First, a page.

Realistic Objectives

It is a fine line between treated like tomatoes and secured like Fort Knox. Someone has to make the difficult decisions on language that will affect how cannabis is consumed, cultivated, processed, and distributed for decades to come. While there is varying consensus on any range of issues, from personal consumption matters like social clubs and possession limits to commercial regulatory schemes for the industry, the objective should be able to provide as much cannabis freedom as is reasonable; and create an industry where a level playing field will allow free market principles to decide success. It is a delicate balance, and obviously “realistic” can be a severely objective term. It is a huge responsibility to decide the parameters of ending cannabis prohibition. It would be smart to really consider a global cannabis market and what it would take for the industry to accommodate that market should Federal prohibition end tomorrow. Chances are the end is closer than we think.

Thinking small and leaving to much discretion to state agencies has been a mistake in both Colorado and Washington thus far, and it would seem Oregon is heading down a similar path. It would bode well to define clearly all of the aspects of the industry and to include clear direction as to how the industry is to operate and be governed. There must be a reasonable exchange of ideas on these matters, while maintaining a realistic outlook as to what can first and foremost win an election. Campaigns that lose are worthless. It is important to include sensible limitations that still provide enough freedom for the average cannabis user and home grower. There also has to be a clear path for the commercial industry that gives confidence to voters that the industry will be safe and a contributing part of society.

It would be a critical mistake to allow knee jerk responses to public criticism by opposition forces to influence the language. While we should not give our opponents reason to sound the alarms by including language that could be deemed irresponsible, we should also not cower to assumed politics and have faith that a powerful campaign message can overcome common criticism, as long as the language is reasonable. Figuring out what those reasonable objectives are is an incredible responsibility, and should not be taken lightly. Everyone must understand that there will be uncomfortable compromise, and we must stay focused on the big picture aspects of cannabis legalization. What we want and what we need are two different things, and many of us are going to have to accept aspects of the proposed law that we do not necessarily agree with. But with an open and transparent discussion, we can make the case openly and work to educate people who have an interest in cannabis freedom.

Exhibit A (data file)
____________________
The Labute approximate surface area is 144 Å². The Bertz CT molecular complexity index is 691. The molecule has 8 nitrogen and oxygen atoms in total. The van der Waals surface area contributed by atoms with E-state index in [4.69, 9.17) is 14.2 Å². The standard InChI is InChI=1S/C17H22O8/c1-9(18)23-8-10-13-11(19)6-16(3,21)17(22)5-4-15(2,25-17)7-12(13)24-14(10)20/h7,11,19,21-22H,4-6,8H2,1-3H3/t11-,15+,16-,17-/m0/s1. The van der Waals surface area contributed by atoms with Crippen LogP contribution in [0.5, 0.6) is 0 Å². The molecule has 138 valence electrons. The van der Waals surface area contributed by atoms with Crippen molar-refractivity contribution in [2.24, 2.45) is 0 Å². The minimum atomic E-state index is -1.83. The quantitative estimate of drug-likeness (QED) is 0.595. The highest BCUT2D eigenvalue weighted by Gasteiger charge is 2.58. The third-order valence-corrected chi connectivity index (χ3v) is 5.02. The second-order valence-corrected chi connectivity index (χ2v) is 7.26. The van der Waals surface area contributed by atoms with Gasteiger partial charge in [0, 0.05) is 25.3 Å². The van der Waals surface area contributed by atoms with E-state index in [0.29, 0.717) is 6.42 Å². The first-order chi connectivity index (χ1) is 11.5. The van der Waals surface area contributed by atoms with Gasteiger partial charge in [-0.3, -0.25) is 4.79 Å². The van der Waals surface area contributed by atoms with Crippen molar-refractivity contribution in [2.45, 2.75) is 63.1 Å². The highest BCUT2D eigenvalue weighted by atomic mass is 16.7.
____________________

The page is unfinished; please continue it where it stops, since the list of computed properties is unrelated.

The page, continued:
The Purpose of Adult Use Legalization Laws

What are we trying to accomplish? Mostly we want adults to be able to possess and use cannabis for spiritual, enjoyable, medical and any other use they see fit. We are working to end the stigma of cannabis prohibition and return cannabis to its rightful place in our society. We want to make cannabis boring again.

Any law created should create an industry that ultimately benefits the cannabis consumer, and which is open and transparent. We need not further cloud the landscape with overly burdensome restrictions aimed at providing false senses of security to those who oppose our efforts. The purpose of any adult use legalization law should be cannabis freedom. There will be inevitable limitations that will need to be included, but we must not jump the shark with overzealous details that limit fair play in an open and inclusive industry.

We want to remove all criminal penalties for cannabis from the books, and encourage the release of persons incarcerated for cannabis crimes. In doing so, we must consider where civil penalties may still exist for infractions of the law, including sales to children and unsavory business practice. We want to also ensure voters of public safety and responsibility.

It is imperative to consider the current Federal landscape of cannabis tolerance; and also create language that is timeless which can withstand the evolution of Federal laws in coming years. There is also a matter of revenues, which is the carrot on the horse for a lot of voters. It is important to define reasonable limitations on sin taxes for cannabis clearly in the language, and limit the industry’s long term responsibilities. Ultimately the goal for any adult use legalization law is to win the election come November 2016. Finding a path to victory that is fair and equitable for the most people should be the main objective.

A Level Playing Field for All

One of the biggest fears of those in the cannabis community is that they are going to be left out of the new industry because they will not be able to compete with big money interests. They worry that the new law will create a system that is too burdensome for them to be a part of due to heavy licensing fees and cumbersome regulation. There are also those pressing to make an exception of sorts for already established cannabis businesses to ensure some protection from larger interests. The only answer is a truly level playing field for all.